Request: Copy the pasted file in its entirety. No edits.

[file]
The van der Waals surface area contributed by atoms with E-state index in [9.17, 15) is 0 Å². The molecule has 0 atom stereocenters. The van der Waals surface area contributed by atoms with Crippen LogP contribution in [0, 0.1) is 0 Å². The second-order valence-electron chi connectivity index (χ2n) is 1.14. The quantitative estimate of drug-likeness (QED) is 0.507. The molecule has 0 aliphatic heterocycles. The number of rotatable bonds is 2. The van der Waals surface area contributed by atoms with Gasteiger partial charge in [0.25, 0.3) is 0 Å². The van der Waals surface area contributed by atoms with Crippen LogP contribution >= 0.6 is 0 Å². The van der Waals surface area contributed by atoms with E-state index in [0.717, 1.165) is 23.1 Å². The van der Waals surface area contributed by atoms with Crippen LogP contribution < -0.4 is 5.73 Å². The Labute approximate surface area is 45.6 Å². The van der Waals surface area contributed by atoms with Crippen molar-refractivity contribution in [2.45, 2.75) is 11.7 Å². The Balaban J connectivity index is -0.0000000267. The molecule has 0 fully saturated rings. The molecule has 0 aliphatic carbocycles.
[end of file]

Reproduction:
The van der Waals surface area contributed by atoms with E-state index in [9.17, 15) is 0 Å². The molecule has 0 atom stereocenters. The van der Waals surface area contributed by atoms with Crippen LogP contribution in [0, 0.1) is 0 Å². The second-order valence-electron chi connectivity index (χ2n) is 1.14. The quantitative estimate of drug-likeness (QED) is 0.507. The molecule has 0 aliphatic heterocycles. The number of rotatable bonds is 2. The van der Waals surface area contributed by atoms with Gasteiger partial charge in [0.25, 0.3) is 0 Å². The van der Waals surface area contributed by atoms with Crippen LogP contribution >= 0.6 is 0 Å². The van der Waals surface area contributed by atoms with E-state index in [0.717, 1.165) is 23.1 Å². The van der Waals surface area contributed by atoms with Crippen LogP contribution < -0.4 is 5.73 Å². The Labute approximate surface area is 45.6 Å². The van der Waals surface area contributed by atoms with Crippen molar-refractivity contribution in [2.45, 2.75) is 11.7 Å². The Balaban J connectivity index is -0.0000000267. The molecule has 0 fully saturated rings. The molecule has 0 aliphatic carbocycles.